Behavioral Ecology and Sustainable Interactions


The aim of this module is to introduce the concepts of behavioral ecology (fundamentals of behavioral ecology, survival strategy, environmental exploitation strategy, contribution of behaviour to conservation) and sustainable interactions (diversity of sustainable interactions, host-parasite co-evolution, evolution of virulence and defense strategies, ecological immunology, eco-epidemiology).

Learning objectives :

Theoretical learning outcomes:
• Knowledge of the basic concepts in behavioral ecology.
• Knowledge of host-parasite systems (evolutionary parasitology, ecological immunology, eco-epidemiology).

Teaching Methods:

Lectures, seminars, practicals.


Reports on the content of the sessions, oral and written exams.

Recommended Reading:

  • Bucklin, A. & Rainey, P.B. 2002. Antagonistic coevolution between a bacterium and a bacteriophage. PROCEEDINGS of the ROYAL SOCIETY of LONDON B, 269: 931–936.
  • Cadavid Restrepo, A., Yang, Y., McManus, D., Gray, D., Giraudoux, P., Barnes, T., Williams, G., Soares Magalhães, R., Hamm, N. and Clements, A. 2016. The landscape epidemiology of echinococcoses. Infectious Diseases of Poverty, 5(1).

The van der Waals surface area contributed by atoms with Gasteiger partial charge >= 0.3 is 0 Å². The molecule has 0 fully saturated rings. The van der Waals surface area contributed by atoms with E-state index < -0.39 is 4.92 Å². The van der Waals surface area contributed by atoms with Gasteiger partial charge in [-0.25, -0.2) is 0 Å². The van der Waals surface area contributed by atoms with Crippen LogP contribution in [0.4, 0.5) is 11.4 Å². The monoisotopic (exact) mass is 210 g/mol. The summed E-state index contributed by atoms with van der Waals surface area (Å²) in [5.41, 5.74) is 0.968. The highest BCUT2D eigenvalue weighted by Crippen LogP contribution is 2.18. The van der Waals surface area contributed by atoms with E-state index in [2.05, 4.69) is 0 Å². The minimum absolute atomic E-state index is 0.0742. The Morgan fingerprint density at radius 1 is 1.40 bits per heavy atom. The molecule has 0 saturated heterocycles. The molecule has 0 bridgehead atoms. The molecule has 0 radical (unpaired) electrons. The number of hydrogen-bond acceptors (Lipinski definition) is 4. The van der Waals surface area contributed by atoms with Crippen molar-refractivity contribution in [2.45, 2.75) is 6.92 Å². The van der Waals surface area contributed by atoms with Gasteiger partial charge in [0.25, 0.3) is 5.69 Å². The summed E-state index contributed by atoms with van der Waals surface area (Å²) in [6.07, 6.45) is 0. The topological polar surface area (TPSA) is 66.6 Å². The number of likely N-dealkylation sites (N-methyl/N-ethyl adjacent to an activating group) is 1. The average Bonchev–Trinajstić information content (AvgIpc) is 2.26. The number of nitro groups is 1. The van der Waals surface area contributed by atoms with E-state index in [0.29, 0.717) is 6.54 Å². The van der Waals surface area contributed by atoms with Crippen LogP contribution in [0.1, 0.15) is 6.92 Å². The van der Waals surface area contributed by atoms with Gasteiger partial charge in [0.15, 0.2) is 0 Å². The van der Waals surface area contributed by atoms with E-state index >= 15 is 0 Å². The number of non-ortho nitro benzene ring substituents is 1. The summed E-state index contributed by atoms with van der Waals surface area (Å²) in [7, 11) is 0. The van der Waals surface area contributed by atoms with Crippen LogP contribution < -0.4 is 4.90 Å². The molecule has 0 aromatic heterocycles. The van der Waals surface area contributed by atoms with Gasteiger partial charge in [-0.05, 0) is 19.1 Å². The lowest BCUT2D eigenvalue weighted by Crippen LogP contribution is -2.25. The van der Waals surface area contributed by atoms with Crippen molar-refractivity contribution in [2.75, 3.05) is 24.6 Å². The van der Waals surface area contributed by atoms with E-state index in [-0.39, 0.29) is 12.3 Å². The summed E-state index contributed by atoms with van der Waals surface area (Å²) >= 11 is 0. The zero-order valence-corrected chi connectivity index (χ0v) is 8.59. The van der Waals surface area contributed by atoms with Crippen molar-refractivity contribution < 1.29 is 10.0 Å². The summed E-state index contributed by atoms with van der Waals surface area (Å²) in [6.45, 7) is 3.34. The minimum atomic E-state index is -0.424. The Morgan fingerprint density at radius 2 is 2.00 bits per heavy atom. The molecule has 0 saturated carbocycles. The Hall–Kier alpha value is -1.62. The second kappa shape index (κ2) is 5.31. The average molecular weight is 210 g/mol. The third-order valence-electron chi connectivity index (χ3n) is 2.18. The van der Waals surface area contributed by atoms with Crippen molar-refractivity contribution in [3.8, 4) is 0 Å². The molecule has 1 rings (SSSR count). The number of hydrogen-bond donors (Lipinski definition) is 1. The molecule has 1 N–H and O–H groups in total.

• Combes, C. 2001. Parasitism : The Ecology and Evolution of Intimate Interactions. Chicago, Ill.: University of Chicago Press.
  • Combes, C.. 1995. Interactions durables : écologie et évolution du parasitisme. Masson. 524p.
    Decastaeker E et al. 2007. Host–parasite ‘Red Queen’ dynamics archived in pond sediment. NATURE, 450: 870-873
  • Gaba, S. & Ebert, D. 2009. Time-shift experiments as a tool to study antagonistic coevolution. TRENDS IN ECOLOGY AND EVOLUTION, 24: 226-232.
  • Giraudoux, P., Raoul, F., Afonso, E., Ziadinov, I., Yang, Y., Li, L., Li, T., Quéré, J., Feng, X., Wang, Q., Wen, H., Ito, A. and Craig, P. 2013. Transmission ecosystems of Echinococcus multilocularis in China and Central Asia. Parasitology, 140(13), pp.1655-1666.
  • Liccioli, S., Giraudoux, P., Deplazes, P. and Massolo, A. 2015. Wilderness in the ‘city’ revisited: different urbes shape transmission of Echinococcus multilocularis by altering predator and prey communities. Trends in Parasitology, 31(7), pp.297-305.
  • Marston, C., Giraudoux, P., Armitage, R., Danson, F., Reynolds, S., Wang, Q., Qiu, J. and Craig, P. 2016. Vegetation phenology and habitat discrimination: Impacts for E. multilocularis transmission host modelling. Remote Sensing of Environment, 176, pp.320-327.
  • Patz, J., Daszak, P., Tabor, G., Aguirre, A., Pearl, M., Epstein, J., Wolfe, N., Kilpatrick, A., Foufopoulos, J., Molyneux, D. and Bradley, D. 2004. Unhealthy Landscapes: Policy Recommendations on Land Use Change and Infectious Disease Emergence. Environmental Health Perspectives, 112(10), pp.1092-1098.
  • Schmid-Hempel, P.2011. Evolutionary parasitology. the integrated study of infections, immunology, ecology, and genetics. Oxford. Oxford University Press.

Related Media:

  • E. Orsenna & I. de Saint-Aubin. 2017. Géopolitique du moustique. Ed. Fayard.



Yannick MORET,